Analysis of the situation


Several principles and values will be used to examine the ethical context of John Harte’s controversial photograph. For instance, when it comes to values, it is evident that Harte and Bentley did not value the Californian policy of not publishing images of dead bodies. Furthermore, Harte and Bentley did not value the sensibilities of their audience. This is illustrated when Bentley owned his mistake and wrote a column in the newspaper apologizing to the offended readers.



According to the Ethical Journalism Network (2019), one of the five core principles of journalism is humanity. It states that although journalists may sometimes publish hurtful content, they should be conscious of the impact such content has on the lives of others. In this case, the vulnerable subjects solely consisted of Edward’s family. Edward’s father admits not to have been disturbed by the published images of his son. Moreover, although the picture greatly angered some readers, the number of people drowning in the lake significantly reduced.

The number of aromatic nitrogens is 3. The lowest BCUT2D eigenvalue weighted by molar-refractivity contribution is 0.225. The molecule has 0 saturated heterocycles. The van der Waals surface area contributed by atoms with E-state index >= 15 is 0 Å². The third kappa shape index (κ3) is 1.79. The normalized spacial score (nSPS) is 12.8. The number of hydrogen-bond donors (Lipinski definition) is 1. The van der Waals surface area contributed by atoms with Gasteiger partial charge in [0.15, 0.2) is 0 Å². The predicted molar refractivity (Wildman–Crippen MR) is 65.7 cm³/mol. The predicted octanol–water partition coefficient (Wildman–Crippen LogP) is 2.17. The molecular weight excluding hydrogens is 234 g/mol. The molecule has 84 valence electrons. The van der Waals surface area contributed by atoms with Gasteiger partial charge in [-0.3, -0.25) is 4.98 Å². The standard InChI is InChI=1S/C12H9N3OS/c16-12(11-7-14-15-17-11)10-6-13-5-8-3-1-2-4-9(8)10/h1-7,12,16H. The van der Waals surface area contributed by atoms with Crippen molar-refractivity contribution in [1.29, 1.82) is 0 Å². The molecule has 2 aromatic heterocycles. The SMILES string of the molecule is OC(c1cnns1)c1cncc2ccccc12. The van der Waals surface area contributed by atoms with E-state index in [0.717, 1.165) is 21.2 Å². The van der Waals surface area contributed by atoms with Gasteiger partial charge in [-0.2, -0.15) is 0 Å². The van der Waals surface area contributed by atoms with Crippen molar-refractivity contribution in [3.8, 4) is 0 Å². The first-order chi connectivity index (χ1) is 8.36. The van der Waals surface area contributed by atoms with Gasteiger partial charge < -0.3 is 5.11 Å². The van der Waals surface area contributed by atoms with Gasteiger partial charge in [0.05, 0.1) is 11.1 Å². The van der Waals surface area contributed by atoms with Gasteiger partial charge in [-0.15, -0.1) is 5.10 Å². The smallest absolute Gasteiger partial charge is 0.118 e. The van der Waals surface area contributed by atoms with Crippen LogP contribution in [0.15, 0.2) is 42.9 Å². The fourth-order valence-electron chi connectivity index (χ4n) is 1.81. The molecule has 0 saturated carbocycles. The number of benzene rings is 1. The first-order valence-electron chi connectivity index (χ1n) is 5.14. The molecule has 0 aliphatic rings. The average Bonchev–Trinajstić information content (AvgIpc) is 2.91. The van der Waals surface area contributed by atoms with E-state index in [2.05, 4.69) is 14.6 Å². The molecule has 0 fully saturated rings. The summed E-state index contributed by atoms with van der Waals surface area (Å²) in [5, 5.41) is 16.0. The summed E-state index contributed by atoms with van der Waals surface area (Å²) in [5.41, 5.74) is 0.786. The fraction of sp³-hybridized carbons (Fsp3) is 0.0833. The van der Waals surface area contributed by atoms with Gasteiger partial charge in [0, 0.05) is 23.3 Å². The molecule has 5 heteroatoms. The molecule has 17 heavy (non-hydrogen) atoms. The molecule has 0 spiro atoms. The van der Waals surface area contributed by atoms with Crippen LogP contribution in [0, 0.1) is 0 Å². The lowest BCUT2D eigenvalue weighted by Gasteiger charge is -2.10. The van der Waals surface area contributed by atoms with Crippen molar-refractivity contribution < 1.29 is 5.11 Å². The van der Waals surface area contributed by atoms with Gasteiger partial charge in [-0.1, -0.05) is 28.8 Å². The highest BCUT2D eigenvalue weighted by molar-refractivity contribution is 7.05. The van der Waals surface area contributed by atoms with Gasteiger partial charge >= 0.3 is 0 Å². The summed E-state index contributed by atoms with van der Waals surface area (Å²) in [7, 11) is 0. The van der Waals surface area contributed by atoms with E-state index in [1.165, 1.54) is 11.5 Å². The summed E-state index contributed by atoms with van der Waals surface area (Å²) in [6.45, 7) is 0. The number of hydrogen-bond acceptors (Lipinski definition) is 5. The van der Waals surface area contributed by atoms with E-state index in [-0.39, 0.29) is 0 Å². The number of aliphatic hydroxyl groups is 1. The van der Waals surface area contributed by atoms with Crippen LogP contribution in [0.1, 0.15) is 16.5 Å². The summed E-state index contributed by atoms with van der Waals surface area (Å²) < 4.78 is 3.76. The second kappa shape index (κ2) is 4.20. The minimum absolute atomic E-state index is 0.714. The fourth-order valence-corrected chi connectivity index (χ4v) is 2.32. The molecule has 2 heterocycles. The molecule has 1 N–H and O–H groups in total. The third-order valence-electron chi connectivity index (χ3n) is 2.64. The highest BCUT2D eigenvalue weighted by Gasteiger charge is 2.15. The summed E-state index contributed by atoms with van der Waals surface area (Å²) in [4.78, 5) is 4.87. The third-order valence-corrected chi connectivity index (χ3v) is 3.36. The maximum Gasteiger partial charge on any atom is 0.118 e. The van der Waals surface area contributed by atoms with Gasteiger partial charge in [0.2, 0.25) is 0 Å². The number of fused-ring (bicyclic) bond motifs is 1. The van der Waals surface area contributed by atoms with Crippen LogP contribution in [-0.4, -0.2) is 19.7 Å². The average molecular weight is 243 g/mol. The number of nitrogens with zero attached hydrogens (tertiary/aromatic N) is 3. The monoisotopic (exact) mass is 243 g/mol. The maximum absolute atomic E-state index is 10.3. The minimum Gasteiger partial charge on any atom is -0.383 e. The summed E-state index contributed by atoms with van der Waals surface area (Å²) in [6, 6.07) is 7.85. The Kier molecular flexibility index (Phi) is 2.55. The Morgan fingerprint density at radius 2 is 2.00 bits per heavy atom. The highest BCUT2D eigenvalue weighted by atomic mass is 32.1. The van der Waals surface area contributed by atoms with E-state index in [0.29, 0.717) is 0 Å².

The right to privacy is an essential element to factor into the analysis of the situation (Nipp, 2015). Upon integrating Aristotle’s mean into the ethical issue of the right to privacy, it is essential to establish a moral balance. On the one hand, there was running a photo that risked the privacy of the family. On the other hand, there was no publishing anything about the tragedy, regardless of the high number of drowning cases in that lake. The Californian should have resorted to establishing a middle ground, which was to publish an alternative photograph.


According to Kant’s categorical imperative, a rule is a rule (Nipp, 2015). This is illustrated when Harte and Bentley violated the company’s policy of not publishing images of dead bodies. As a result, they violated the moral principle of duty. Though Harte and Bentley claimed they had a clean intent at heart, i.e., promoting water safety, several alternatives could have been employed other than publishing that specific photo.